The PILP 11 class and Beyond the Billable would like to thank all of the guest speakers for their time, support, and insight. Our slate of amazing speakers included:
- Leadership and management consultant Glenn Mangurian
- Corporation Counsel for the City of Boston Eugene L. O’Flaherty
- BBA Reentry Education Standing Committee members
- Eric Haskell, Middlesex District Attorney’s Office
- Brendan St. Amant, Donnelly, Conroy & Gelhaar, LLP
- District Court
- Mark Wolf
- Denise Casper
- Leo Sorokin
- Jeffrey Rudman, WilmerHale and Boston Public Library Trustee
- Richard Page, Executive Director, BBA and BBF
- Local Politicians
- Barry Finegold, former State Senator for Second Essex and Middlesex District, Massachusetts;
- John Connolly, Boston mayoral candidate in 2014 and founder of the non-profit 1647; and
- Michelle Wu, Boston City Councilor At-Large
- Chief Justice Roberto Ronquillo
- Caroline Robinson, Director, MassLegalHelp
- Lonnie Powers, Executive Director, MLAC
- Lisa Tittemore, Partner, Sunstein Kann Murphy & Timbers LLP
- Joel Buenaventura, Deputy General Counsel, Massachusetts Department of Public Health
- Jack Regan, Partner, WilmerHale and Past BBA President
As you can see, PILP 11 had quite the year. Stay tuned for news on the new PILP 12 class!
As our beyond the Billable readers know, the BBA recently announced the class for our twelfth iteration of the Public Interest Leadership Program. The BBA is pleased to welcome 16 attorneys into our Public Interest Leadership community!
On Tuesday, the new PILP class, a.k.a. PILP 12, held its first meeting at the BBA and discussed plans and goals for the upcoming year. Afterwards, PILP 12 met and mingled with the outgoing PILP 11 class and celebrated the achievements of the current class. For those of you needing a refresher ,the PILP 11 class spent the past year partnering with the BBA Reentry Education Program to deliver civil legal education workshops to probationer’s ages 18-24 participating the CHOICE program at the Boston Municipal Court in Roxbury. Take a look below for more images from the evening:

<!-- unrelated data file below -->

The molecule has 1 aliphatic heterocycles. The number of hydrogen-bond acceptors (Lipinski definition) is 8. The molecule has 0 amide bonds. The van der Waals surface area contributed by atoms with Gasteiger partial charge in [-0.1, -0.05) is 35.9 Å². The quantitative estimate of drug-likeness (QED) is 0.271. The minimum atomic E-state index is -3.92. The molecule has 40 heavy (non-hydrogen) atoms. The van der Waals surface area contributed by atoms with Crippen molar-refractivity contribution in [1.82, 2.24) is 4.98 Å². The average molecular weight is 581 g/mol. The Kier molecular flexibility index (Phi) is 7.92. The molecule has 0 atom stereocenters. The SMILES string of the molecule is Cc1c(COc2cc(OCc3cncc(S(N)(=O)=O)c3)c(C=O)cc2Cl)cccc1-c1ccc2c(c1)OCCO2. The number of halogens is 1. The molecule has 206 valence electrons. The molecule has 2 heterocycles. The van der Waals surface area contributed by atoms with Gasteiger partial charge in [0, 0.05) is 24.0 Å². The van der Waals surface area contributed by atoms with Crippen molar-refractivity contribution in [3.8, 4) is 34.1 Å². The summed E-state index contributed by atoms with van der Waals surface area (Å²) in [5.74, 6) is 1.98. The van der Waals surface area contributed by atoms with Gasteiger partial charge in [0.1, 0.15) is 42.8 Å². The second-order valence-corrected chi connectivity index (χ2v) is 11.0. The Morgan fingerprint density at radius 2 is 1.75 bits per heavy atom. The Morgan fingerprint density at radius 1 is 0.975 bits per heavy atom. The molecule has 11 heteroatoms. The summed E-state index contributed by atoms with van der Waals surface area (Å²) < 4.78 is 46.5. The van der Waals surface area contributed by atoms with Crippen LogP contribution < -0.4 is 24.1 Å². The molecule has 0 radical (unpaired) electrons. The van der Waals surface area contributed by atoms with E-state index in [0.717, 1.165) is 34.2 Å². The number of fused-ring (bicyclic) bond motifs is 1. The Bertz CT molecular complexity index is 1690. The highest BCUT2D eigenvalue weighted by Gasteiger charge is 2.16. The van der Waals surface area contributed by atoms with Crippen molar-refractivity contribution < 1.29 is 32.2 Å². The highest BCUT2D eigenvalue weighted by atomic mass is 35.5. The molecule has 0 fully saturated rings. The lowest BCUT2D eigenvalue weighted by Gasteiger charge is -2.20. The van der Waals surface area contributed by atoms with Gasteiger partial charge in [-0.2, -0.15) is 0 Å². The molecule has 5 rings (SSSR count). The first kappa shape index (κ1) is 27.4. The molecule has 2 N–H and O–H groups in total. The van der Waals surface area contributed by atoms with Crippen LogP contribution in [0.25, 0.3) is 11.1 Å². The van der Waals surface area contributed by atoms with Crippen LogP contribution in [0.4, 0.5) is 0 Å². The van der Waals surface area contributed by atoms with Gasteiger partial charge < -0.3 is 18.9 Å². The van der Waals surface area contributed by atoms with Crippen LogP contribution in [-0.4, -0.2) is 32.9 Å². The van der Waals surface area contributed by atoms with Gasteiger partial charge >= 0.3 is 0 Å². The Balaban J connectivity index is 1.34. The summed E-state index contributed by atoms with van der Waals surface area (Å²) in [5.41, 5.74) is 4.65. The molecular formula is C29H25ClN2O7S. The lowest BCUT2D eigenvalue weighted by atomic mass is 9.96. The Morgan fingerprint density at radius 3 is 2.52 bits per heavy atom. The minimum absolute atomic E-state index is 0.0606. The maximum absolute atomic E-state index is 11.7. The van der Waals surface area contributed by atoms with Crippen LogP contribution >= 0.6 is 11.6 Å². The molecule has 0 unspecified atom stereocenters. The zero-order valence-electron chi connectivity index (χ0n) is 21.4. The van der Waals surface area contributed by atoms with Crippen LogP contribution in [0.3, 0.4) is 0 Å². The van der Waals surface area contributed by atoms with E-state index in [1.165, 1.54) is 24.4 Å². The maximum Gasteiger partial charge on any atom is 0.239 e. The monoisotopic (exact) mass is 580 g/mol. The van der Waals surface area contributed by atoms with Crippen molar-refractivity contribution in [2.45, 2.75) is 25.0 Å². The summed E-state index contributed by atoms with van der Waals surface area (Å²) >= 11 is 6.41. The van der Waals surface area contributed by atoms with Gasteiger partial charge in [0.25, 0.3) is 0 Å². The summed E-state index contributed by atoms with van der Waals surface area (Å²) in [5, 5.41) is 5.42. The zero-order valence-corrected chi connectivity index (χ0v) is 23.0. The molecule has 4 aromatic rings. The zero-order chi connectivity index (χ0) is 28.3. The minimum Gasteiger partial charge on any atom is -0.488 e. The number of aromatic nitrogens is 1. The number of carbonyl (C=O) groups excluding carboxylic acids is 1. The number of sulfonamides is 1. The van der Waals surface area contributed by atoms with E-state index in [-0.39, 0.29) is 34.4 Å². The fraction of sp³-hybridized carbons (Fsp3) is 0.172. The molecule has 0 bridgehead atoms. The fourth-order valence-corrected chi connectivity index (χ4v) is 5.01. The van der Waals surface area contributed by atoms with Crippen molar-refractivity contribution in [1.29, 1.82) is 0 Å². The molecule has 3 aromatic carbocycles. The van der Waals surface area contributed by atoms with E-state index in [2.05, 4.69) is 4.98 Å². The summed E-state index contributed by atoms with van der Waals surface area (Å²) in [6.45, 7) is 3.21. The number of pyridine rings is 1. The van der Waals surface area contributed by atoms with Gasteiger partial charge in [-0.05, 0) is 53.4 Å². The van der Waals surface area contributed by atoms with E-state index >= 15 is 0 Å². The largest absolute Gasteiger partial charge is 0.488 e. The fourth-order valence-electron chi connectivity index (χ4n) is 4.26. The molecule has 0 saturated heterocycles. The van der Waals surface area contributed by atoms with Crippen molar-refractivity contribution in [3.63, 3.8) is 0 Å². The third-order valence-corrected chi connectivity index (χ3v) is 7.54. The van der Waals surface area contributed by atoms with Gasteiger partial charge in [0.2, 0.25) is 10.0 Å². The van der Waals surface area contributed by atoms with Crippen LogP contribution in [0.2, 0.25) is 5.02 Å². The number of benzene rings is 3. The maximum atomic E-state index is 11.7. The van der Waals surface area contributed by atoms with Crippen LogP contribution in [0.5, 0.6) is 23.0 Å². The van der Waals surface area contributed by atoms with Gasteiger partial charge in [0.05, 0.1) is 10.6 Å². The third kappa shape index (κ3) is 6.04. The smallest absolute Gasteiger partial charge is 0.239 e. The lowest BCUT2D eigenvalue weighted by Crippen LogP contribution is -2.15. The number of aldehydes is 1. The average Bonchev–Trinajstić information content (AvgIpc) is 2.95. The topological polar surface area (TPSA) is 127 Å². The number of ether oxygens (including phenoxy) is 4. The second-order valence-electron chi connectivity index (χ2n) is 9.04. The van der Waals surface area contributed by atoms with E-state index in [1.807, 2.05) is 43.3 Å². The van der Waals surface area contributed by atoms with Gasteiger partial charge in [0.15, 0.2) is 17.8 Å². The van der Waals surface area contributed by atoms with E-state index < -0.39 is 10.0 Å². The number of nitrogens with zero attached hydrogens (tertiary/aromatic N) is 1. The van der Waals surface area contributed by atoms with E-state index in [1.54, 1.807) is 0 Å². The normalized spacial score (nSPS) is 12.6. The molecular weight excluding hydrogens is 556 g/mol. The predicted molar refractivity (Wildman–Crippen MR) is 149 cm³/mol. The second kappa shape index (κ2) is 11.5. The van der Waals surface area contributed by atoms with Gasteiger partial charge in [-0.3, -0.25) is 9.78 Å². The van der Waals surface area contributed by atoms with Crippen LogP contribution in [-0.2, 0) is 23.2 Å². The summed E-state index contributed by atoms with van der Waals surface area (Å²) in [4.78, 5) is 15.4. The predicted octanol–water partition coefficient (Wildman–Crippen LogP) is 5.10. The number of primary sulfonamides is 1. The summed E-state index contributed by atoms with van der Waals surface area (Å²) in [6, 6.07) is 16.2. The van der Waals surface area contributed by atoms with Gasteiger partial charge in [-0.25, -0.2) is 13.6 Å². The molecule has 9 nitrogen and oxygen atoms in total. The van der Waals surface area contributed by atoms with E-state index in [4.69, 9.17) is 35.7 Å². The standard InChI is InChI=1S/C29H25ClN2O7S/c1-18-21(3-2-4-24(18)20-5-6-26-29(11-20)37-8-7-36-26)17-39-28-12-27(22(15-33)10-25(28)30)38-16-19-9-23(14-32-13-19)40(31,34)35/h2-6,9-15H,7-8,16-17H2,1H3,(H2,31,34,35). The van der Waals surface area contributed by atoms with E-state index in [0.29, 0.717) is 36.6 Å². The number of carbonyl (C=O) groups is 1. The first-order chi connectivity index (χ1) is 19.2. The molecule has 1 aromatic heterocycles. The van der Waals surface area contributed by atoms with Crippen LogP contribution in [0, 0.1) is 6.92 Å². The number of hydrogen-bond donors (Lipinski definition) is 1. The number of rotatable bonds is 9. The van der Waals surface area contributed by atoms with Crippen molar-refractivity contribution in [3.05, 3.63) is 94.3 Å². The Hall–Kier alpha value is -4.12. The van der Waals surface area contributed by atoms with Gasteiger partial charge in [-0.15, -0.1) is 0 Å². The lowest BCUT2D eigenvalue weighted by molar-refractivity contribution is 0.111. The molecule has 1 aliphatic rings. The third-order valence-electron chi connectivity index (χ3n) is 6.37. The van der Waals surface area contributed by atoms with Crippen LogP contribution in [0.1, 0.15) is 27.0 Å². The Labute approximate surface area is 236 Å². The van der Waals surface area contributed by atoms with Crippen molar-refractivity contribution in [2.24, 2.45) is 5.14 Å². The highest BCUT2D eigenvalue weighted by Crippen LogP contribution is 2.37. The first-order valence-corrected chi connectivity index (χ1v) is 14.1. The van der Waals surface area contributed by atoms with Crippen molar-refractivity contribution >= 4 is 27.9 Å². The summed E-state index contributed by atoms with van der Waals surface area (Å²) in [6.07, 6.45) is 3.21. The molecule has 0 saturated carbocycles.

To learn more about PILP, contact Galen Byrne at [email protected].
The PILP class welcomed Chief Justice Roberto Ronquillo of the Boston Municipal Court (BMC) to its meeting last week. There’s no doubt about it, Chief Justice Ronquillo is incredibly impressive. Appointed in January 2014, Chief Justice Ronquillo oversees the eight divisions of the BMC, 30 judges, and over 500 employees. The BMC houses a variety of specialty courts, including four drug courts, three mental health courts, Veterans’ treatment court, and homeless court.
Chief Justice Ronquillo earned his undergraduate degree in criminal justice at the University of Texas at El Paso and moved to Boston to attend New England School of Law | Boston. After graduating from NESL, Chief Justice Ronquillo served as an Assistant District Attorney in Suffolk County and then ran his own law firm. In 2001, he was appointed to the bench, and in 2007, Chief Justice Ronquillo was named First Justice.
The PILPers used this meeting to ask questions ranging from how Chief Justice Ronquillo balances his judicial and administrative responsibilities to what the Chief’s sentencing philosophy is and everything in between. Throughout his Q&A and stories, Chief Justice Ronquillo emphasized the important role of specialty courts within the BMC. He believes that the specialty courts show a change in how we approach the legal process. Within the specialty courts, there is a particular focus on how to serve and support a community with stability, encouragement, and respect.
After meeting with Chief Justice Ronquillo, Elianna Nuzum, PILP class member and Assistant District Attorney at the Suffolk County District Attorney’s Office, said:
“Chief Justice Ronquillo was particularly inspiring when he spoke about the individuals whose lives were changed, and put back on track, after addressing their challenges — and their criminal cases — through the specialty courts such as homeless court, drug court, and veterans’ court. He pressed the importance of respect for each individual, and coming up with creative ways to help get people out of situations that are likely to cause recidivism.”
Chief Justice Ronquillo concluded the meeting by reminding the PILPers that lawyers have a tremendous responsibility to their clients, that clients deserve your respect and time, and that “there’s more beyond the billable hour.”
Last week, the PILP 11 class talked local politics over breakfast with Barry Finegold, former State Senator for Second Essex and Middlesex District, Massachusetts; John Connolly, Boston mayoral candidate in 2014 and founder of the non-profit 1647; and Michelle Wu, Boston City Councilor At-Large.
Our guest speakers covered a variety of topics and fielded a range of questions from the BBA’s PILP class. Here’s what Barry, John, and Michelle had to say to those interested in public office:
- Establish roots within your community. Get involved in whatever community activity or initiative that interests you.
- Get experience – work on a campaign, learn the ins and outs of running a political campaign, and build your network.
- Contribute to the conversation about your community’s needs. How can you help facilitate the dialogue between legislative work and your neighborhood?
- Be bold, no one has monopoly on a political role.
- The strongest campaign foundation is a concise and meaningful message.
Thank you to Barry, John, and Michelle for making time to chat with the PILP 11 class!